- Venue must be able to accommodate 350-600 people.
- Venue must have plenary room capable of accommodating all attendees, plus breakout rooms for 2-3 tracks and informal gathering space.
- Reliable wireless access capable of accommodating all conference attendees simultaneously.
- Appropriate audio-visual support (e.g. sound, projectors, etc.)
- Venue located one hour or less from an international airport.
- Easy and affordable transportation between airport, conference venue and accommodations / food / nightlife. Conference attendees should not have to rent cars to get around.
- Snacks, coffee and lunch. (Breakfast is not a bad idea)
Suggested conference design
The Plone Foundation strongly encourages prospective conference organizers to include the following elements in their conference design:
- 3 days of conference time
1-2 days before the conference for training classes (past conferences have had 3-4 classes of 15-75 people)
- Rationale: Surveys of conference attendees has shown that inexpensive pre-conference training classes are a major selling point for the conference, especially among newer Plonistas. In the past few years, individuals such as Joel Burton and Steve McMahon have offered to organize pre-conference trainings, financially independent of the conference, but with some logistical & marketing support from conference organizers. The Plone Foundation strongly encourages prospective conference organizers to continue offering pre-conference training classes that are designed to appeal to a broad range of prospective conference attendees.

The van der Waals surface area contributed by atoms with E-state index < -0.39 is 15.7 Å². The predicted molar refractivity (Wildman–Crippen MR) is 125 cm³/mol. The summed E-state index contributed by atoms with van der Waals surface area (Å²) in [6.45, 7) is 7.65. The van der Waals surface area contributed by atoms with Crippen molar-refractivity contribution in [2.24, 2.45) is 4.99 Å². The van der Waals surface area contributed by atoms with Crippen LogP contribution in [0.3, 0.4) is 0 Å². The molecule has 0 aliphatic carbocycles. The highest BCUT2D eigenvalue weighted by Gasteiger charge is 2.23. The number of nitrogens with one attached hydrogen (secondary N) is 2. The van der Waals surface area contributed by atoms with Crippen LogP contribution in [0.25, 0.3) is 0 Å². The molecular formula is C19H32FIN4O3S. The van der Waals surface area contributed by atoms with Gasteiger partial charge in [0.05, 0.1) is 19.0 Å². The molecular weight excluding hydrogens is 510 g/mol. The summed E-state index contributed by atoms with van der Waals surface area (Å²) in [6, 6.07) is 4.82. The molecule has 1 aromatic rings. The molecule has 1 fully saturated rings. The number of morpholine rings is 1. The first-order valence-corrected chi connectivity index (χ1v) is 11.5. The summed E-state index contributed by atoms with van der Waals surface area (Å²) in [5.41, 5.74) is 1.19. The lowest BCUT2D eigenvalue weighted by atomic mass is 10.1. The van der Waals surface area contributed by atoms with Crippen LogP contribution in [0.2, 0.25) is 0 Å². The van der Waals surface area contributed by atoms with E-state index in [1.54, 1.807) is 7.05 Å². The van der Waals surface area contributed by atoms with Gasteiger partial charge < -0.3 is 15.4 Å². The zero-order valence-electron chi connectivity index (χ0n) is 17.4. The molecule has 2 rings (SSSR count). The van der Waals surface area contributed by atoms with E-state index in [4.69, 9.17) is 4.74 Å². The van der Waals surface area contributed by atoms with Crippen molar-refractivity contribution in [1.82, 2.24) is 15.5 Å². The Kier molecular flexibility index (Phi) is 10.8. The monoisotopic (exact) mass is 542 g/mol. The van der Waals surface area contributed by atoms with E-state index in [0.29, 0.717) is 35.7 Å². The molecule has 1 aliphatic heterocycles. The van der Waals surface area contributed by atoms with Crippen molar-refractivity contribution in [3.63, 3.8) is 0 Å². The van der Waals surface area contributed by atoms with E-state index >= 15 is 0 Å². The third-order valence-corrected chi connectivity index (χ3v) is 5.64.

- 2-3 days of sprint time after the conference; a separate, inexpensive, nearby venue is fine. Past post-conference sprints have had 50-150 people. Plan to recruit an experienced Plone community member as a sprint leader/organizer.